Increased industrial and agricultural activity has led to the contamination of the earth's soil and groundwater resources with hazardous chemicals. The presence of heavy metals, dyes, fluorides, dissolved solids, and many other pollutants used in industry and agriculture are responsible for hazardous levels of water pollution. The removal of these pollutants in water resources is challenging. Bioremediation is a new technique that employs living organisms, usually bacteria and fungi, to remove pollutants from soil and water, preferably in situ. This approach is more cost-effective than traditional techniques, such as the incineration of soils and carbon filtration of water. It requires understanding how organisms consume and transform polluting chemicals, survive in polluted environments, and how they should be employed in the field.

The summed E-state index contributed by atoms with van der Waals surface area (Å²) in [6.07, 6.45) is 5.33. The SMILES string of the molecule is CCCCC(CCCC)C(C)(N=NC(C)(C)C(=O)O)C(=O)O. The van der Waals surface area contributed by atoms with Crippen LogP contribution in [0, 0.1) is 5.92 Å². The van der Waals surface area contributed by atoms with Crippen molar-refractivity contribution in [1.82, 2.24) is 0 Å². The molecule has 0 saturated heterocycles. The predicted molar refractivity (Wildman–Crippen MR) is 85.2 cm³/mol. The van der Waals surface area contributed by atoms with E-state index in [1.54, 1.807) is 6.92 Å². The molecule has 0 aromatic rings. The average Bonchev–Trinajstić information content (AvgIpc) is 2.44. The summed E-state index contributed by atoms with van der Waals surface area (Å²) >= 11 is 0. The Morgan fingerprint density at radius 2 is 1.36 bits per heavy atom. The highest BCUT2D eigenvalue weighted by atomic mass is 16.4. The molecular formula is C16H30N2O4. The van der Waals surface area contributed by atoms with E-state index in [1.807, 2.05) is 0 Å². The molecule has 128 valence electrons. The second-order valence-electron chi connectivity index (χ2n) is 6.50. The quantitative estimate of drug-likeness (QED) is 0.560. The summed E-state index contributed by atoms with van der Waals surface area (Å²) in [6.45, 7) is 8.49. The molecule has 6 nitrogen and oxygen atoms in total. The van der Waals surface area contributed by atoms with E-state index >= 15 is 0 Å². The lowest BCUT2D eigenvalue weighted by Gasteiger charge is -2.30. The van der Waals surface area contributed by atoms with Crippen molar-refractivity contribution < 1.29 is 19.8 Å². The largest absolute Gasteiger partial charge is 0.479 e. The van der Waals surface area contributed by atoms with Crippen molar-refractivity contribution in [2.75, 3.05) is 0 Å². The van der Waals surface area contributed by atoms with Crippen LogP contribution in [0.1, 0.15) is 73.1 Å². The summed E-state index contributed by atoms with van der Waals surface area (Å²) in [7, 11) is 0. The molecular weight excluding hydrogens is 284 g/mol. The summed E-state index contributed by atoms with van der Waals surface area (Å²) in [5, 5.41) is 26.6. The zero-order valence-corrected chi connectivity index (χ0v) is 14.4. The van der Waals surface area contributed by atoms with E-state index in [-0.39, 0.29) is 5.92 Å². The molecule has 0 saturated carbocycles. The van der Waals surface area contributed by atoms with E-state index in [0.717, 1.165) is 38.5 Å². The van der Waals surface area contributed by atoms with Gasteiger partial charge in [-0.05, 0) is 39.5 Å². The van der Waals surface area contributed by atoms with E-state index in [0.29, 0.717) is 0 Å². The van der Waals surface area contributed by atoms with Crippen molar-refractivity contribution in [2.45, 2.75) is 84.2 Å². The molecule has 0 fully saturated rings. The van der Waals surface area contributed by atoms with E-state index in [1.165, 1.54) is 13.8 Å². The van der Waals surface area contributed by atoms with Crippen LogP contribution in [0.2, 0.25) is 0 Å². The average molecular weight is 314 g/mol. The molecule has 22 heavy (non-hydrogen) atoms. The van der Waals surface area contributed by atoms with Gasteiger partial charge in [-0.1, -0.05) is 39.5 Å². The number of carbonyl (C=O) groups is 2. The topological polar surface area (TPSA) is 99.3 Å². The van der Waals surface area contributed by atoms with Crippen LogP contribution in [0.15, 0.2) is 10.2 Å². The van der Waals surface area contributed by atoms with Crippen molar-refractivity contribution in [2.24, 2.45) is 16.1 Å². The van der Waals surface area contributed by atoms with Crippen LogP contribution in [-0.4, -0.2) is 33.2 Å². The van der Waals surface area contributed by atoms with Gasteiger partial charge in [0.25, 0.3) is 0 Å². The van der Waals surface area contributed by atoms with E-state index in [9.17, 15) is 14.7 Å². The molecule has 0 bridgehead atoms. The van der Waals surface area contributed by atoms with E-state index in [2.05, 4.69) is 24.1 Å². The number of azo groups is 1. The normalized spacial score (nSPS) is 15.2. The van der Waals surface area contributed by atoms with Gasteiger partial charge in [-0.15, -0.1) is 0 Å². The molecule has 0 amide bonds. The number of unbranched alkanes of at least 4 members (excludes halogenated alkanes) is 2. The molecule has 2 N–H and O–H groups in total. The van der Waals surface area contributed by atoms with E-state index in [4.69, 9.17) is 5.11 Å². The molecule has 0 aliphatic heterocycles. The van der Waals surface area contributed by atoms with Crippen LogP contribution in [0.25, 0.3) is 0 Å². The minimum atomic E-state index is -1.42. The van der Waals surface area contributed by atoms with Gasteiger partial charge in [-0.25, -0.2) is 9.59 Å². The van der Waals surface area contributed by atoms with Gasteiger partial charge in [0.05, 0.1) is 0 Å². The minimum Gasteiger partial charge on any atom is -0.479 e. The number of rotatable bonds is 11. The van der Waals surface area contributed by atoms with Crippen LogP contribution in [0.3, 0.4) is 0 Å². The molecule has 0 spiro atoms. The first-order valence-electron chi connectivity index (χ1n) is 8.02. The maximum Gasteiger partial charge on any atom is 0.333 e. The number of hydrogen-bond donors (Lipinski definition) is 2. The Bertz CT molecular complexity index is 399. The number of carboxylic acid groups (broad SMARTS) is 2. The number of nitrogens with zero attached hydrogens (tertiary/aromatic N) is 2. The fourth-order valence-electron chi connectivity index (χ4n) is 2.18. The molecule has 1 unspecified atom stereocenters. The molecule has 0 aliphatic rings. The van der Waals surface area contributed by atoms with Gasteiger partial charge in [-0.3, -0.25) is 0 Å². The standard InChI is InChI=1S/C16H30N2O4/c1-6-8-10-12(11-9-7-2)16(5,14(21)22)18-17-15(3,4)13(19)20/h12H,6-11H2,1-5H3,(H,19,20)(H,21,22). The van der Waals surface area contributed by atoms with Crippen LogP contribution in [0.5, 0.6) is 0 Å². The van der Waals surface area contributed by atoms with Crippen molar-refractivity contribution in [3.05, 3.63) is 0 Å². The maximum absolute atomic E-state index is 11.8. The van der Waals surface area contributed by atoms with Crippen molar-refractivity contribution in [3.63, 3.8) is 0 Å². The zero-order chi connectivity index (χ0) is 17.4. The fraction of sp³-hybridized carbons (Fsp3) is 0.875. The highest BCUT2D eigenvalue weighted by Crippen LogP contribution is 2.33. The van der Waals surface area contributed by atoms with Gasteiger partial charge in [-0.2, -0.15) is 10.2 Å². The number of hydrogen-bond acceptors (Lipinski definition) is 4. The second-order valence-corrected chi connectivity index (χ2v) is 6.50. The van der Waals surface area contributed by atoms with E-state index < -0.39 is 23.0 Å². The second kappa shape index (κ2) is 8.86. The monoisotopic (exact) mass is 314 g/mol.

Bioremediation for Environmental Pollutants
discusses the latest research in green chemistry and practices and principles involved in the quality improvement of water by remediation. It covers different aspects of environmental problems and their remedies with up-to-date developments in the field of bioremediation of industrial/environmental pollutants. Volume 2 explains the methods used to control the remediation processes making it cost-effectively and feasible. It elaborates on the application of microbial enzymes, microalgae, and genetically engineered microorganisms in the bioremediation of significant pollutants, food wastes, distillery wastewater, and pharmaceutical wastes.
This book is invaluable for researchers and scientists in environmental science, environmental microbiology, and waste management. It also serves as a learning resource for graduate and undergraduate students in environmental science, microbiology, limnology, freshwater ecology, and microbial biotechnology.